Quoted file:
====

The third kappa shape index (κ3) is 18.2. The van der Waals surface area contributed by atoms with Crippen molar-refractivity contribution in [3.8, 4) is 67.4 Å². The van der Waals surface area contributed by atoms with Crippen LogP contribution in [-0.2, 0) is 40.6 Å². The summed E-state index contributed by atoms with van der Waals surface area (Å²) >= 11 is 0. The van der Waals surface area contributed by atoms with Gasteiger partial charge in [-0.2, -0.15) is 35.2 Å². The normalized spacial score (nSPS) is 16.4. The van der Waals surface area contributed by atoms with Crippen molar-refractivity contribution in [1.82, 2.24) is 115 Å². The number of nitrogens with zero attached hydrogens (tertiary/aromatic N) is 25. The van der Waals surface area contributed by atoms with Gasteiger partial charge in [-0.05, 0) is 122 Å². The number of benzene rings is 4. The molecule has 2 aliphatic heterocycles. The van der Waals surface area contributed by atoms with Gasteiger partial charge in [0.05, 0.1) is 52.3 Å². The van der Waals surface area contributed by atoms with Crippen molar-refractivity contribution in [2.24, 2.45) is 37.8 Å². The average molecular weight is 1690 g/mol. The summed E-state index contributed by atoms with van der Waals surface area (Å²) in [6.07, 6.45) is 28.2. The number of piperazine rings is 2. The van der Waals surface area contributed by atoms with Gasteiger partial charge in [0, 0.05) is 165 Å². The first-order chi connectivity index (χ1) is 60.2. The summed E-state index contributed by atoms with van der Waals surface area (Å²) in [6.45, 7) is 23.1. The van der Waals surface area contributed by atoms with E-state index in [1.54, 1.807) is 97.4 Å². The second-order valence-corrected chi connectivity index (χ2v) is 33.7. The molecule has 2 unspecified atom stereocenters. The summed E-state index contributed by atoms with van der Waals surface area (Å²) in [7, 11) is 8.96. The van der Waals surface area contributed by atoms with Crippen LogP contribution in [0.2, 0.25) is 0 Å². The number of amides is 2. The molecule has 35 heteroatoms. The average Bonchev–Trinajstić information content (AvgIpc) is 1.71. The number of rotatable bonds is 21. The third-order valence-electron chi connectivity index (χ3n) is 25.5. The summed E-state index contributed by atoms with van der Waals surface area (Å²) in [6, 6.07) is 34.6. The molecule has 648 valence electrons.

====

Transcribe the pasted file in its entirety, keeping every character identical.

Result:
The third kappa shape index (κ3) is 18.2. The van der Waals surface area contributed by atoms with Crippen molar-refractivity contribution in [3.8, 4) is 67.4 Å². The van der Waals surface area contributed by atoms with Crippen LogP contribution in [-0.2, 0) is 40.6 Å². The summed E-state index contributed by atoms with van der Waals surface area (Å²) >= 11 is 0. The van der Waals surface area contributed by atoms with Gasteiger partial charge in [-0.2, -0.15) is 35.2 Å². The normalized spacial score (nSPS) is 16.4. The van der Waals surface area contributed by atoms with Crippen molar-refractivity contribution in [1.82, 2.24) is 115 Å². The number of nitrogens with zero attached hydrogens (tertiary/aromatic N) is 25. The van der Waals surface area contributed by atoms with Gasteiger partial charge in [-0.05, 0) is 122 Å². The number of benzene rings is 4. The molecule has 2 aliphatic heterocycles. The van der Waals surface area contributed by atoms with Gasteiger partial charge in [0.05, 0.1) is 52.3 Å². The van der Waals surface area contributed by atoms with Crippen molar-refractivity contribution in [2.24, 2.45) is 37.8 Å². The average molecular weight is 1690 g/mol. The summed E-state index contributed by atoms with van der Waals surface area (Å²) in [6.07, 6.45) is 28.2. The number of piperazine rings is 2. The van der Waals surface area contributed by atoms with Gasteiger partial charge in [0, 0.05) is 165 Å². The first-order chi connectivity index (χ1) is 60.2. The summed E-state index contributed by atoms with van der Waals surface area (Å²) in [6.45, 7) is 23.1. The van der Waals surface area contributed by atoms with E-state index in [1.54, 1.807) is 97.4 Å². The second-order valence-corrected chi connectivity index (χ2v) is 33.7. The molecule has 2 unspecified atom stereocenters. The summed E-state index contributed by atoms with van der Waals surface area (Å²) in [7, 11) is 8.96. The van der Waals surface area contributed by atoms with Crippen LogP contribution in [0.2, 0.25) is 0 Å². The number of amides is 2. The molecule has 35 heteroatoms. The average Bonchev–Trinajstić information content (AvgIpc) is 1.71. The number of rotatable bonds is 21. The third-order valence-electron chi connectivity index (χ3n) is 25.5. The summed E-state index contributed by atoms with van der Waals surface area (Å²) in [6, 6.07) is 34.6. The molecule has 648 valence electrons.